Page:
Sharyland mariachi win national competition

Mariachi Nuevo Cascabel celebrates their victory. Photo courtesy of Juan Lopez

Sharyland High School’s Mariachi Nuevo Cascabel won national grand champions at the Mariachi Spectacular de Albuquerque. They also won first place in the open category, which any of the 16 teams in the competition could enter.

Juan Lopez, director of Mariachi Nuevo Cascabel, said watching his team perform on a national stage left him speechless.

“They really gave it their all … and that was very rewarding for them,” Lopez said.

As champions, the group also performed as an opening act for Aida Cuevas, called “The Queen of Mariachi,” whose concert wrapped up the four-day event.

“Since the beginning it’s been pretty hard with all the practices … but I think coming back home after this trip, it’s all felt so worth it,” said Alexa Hinojosa, a 16-year-old upcoming junior said. “I think it really paid off.”

A YEAR TO PREPARE

“It was about a full year of just work, non stop,” Lopez said.

The team made plans to attend the national competition starting in August 2018. The total cost to take all 15 members of the mariachi to New Mexico, along with Lopez and their equipment, was about $35,000. The group fundraised all expenses through dozens of concerts, gigs, and shows.

“We fundraised close to $40,000 to go on this trip,” Lopez said. “We created a mariachi booster club. We [were] playing at all sorts of events, plus they had to keep up with their grades, keep up with their discipline and still do the local competitions.”

Lopez, who started playing mariachi in high school and now plays professionally, gave one example of how the mariachi performed serenades on Mother’s Day from the afternoon until around 2 a.m. Oscar Linan, a 17-year-old upcoming senior, said he had a very stressful school year.

“I had put myself in a difficult position between a lot of tough classes and what’s been so far the toughest year of mariachi,” Linan said, who plays the vihuela. “It was a lot of work… to balance practice … with studying for tests [and] taking classes, but it was definitely something that… bettered me. It made me a harder worker [and] a better time manager.”

Hinojosa, who plays the guitar, said she lost her voice in the spring from how much they were performing.

“I think it really got more intense the second half of the year,” Hinojosa said. “In the months of April and May we played — I don’t even know how many shows. We were exhausted.”

Like every group, they experienced good and bad days.

“They’ve had verbal fights and they’ve had physical fights,” Lopez said. “There’s days where they can’t even see each other and then they have some really great days. I’ve noticed that the best days are when they step foot on stage together as a team, but by the time we get there, there’s so much behind the scenes that takes place.”

The group used their performances as practice, all to prepare for the ultimate competition.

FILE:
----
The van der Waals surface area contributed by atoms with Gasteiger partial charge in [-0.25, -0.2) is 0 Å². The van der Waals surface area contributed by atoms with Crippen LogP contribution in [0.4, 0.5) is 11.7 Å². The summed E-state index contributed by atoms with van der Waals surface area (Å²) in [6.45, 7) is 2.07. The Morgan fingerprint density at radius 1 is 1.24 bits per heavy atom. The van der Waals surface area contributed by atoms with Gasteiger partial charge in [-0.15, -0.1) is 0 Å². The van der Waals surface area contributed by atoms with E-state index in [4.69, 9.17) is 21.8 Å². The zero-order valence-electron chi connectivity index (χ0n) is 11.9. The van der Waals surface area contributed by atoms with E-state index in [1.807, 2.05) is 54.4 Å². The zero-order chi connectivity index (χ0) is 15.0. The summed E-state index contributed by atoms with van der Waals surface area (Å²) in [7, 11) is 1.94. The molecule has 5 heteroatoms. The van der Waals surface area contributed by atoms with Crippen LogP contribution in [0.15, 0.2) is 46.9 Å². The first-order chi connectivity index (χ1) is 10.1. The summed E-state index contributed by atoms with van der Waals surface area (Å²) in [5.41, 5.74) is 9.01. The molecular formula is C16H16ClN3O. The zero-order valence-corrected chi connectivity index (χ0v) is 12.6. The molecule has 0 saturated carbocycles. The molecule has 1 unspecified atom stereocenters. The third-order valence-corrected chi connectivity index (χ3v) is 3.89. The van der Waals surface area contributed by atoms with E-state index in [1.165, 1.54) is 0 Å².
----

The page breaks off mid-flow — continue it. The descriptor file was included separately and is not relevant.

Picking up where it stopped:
“By the time they went to Albuquerque, they had already been on stage together as an ensemble,” Lopez said. “Our goal was always that when we go to Albuquerque — that has to be our climax.”

THE COMPETITION

The event consisted of days of workshops starting on Wednesday, July 10. The teams competed in the evening on Friday, July 12. The other 15 teams at the competition came from all over the country, such as California and Chicago. The groups were at both the university and professional level.

Lopez said the professional mariachis usually enter the open category, the category in which Mariachi Nuevo Cascabel won first place. Yackbeli Hinojosa, also a 17-year-old upcoming senior, said she did feel nervous performing at the national stage, but she also felt confident.

“Our group had spoken before we got onstage and we made sure that whatever happened, we left it onstage,” Yackbeli said. “We felt like, ‘OK, we have to do this right,’ but at the same time it was really fun once we were there. I wanted to keep going. It’s something beautiful.”

Hinojosa said she felt like every single person was giving 110% during their performance.

“It was just like everybody wanted it so bad and everybody knew that it was an actual possibility to win this thing,” she said.

The group said performing as an opening act for Aida Cuevas was “indescribable.”

“It was definitely something to remember,” Yackbeli said.

“To see them at the national stage … you see them just shining, you get goosebumps and of course my eyes get very watery,” Lopez admitted.

Hinojosa said everyone on the team really has a passion for playing mariachi. Yackbeli, who plays the violin, said for her, mariachi is also about keeping her Mexican culture alive.

“It just makes me forget about everything,” she said. “Its doing what we love with people that we love.”

LIKE A FAMILY

In the middle of the 2018-19 school year, a trumpet player quit the mariachi. Lopez went to the school’s band looking for another, and Mathew Vaughn, then a senior, volunteered.

“It was definitely something I regret not doing sooner,” Vaughn said, who’s now graduated. “I came here because they needed help and I became a part of a family along the way.”

Linan said he likes how mariachi is so close-knitted.

“It’s something to look forward to because I’ve known these people for … years,” Linan said. “It’s a really nice feeling to see the people that … you can count on and rely on.”

“I’ve built some of the strongest friendships ever here,” Hinojosa said, echoing the same sentiments.

Lopez embraces the title of the mariachi “dad.” He’s known most of the members since they were in middle school.

“To see them grow, to see how they have evolved, both as a person… and on stage is an amazing feeling,” Lopez said.